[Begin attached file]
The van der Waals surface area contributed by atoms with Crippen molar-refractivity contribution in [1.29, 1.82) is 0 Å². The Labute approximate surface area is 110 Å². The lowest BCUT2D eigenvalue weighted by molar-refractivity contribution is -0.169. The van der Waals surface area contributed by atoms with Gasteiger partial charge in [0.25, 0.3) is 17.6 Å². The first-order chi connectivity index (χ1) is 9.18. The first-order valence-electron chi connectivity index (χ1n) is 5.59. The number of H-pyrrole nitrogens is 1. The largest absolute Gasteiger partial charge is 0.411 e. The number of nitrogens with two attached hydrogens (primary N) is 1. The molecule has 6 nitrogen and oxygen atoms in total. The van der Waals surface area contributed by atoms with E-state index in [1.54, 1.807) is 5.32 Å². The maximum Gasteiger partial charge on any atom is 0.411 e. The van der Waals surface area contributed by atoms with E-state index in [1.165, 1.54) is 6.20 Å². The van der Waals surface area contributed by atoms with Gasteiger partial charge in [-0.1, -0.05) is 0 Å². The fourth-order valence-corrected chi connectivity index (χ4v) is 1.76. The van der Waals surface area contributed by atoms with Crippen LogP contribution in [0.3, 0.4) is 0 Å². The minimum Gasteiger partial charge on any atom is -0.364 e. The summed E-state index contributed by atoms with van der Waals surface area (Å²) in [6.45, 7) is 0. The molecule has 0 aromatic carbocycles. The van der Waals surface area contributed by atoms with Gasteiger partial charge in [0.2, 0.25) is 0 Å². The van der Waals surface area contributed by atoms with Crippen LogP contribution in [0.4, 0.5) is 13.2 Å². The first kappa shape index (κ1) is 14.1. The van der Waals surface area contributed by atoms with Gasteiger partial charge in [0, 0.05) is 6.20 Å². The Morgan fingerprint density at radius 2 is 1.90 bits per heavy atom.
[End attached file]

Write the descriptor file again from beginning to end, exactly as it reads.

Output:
The van der Waals surface area contributed by atoms with Crippen molar-refractivity contribution in [1.29, 1.82) is 0 Å². The Labute approximate surface area is 110 Å². The lowest BCUT2D eigenvalue weighted by molar-refractivity contribution is -0.169. The van der Waals surface area contributed by atoms with Gasteiger partial charge in [0.25, 0.3) is 17.6 Å². The first-order chi connectivity index (χ1) is 9.18. The first-order valence-electron chi connectivity index (χ1n) is 5.59. The number of H-pyrrole nitrogens is 1. The largest absolute Gasteiger partial charge is 0.411 e. The number of nitrogens with two attached hydrogens (primary N) is 1. The molecule has 6 nitrogen and oxygen atoms in total. The van der Waals surface area contributed by atoms with E-state index in [1.54, 1.807) is 5.32 Å². The maximum Gasteiger partial charge on any atom is 0.411 e. The van der Waals surface area contributed by atoms with E-state index in [1.165, 1.54) is 6.20 Å². The van der Waals surface area contributed by atoms with Gasteiger partial charge in [-0.1, -0.05) is 0 Å². The fourth-order valence-corrected chi connectivity index (χ4v) is 1.76. The van der Waals surface area contributed by atoms with Crippen LogP contribution in [0.3, 0.4) is 0 Å². The minimum Gasteiger partial charge on any atom is -0.364 e. The summed E-state index contributed by atoms with van der Waals surface area (Å²) in [6.45, 7) is 0. The molecule has 0 aromatic carbocycles. The van der Waals surface area contributed by atoms with Gasteiger partial charge in [0.2, 0.25) is 0 Å². The van der Waals surface area contributed by atoms with Crippen LogP contribution in [0.4, 0.5) is 13.2 Å². The first kappa shape index (κ1) is 14.1. The van der Waals surface area contributed by atoms with Gasteiger partial charge in [0, 0.05) is 6.20 Å². The Morgan fingerprint density at radius 2 is 1.90 bits per heavy atom.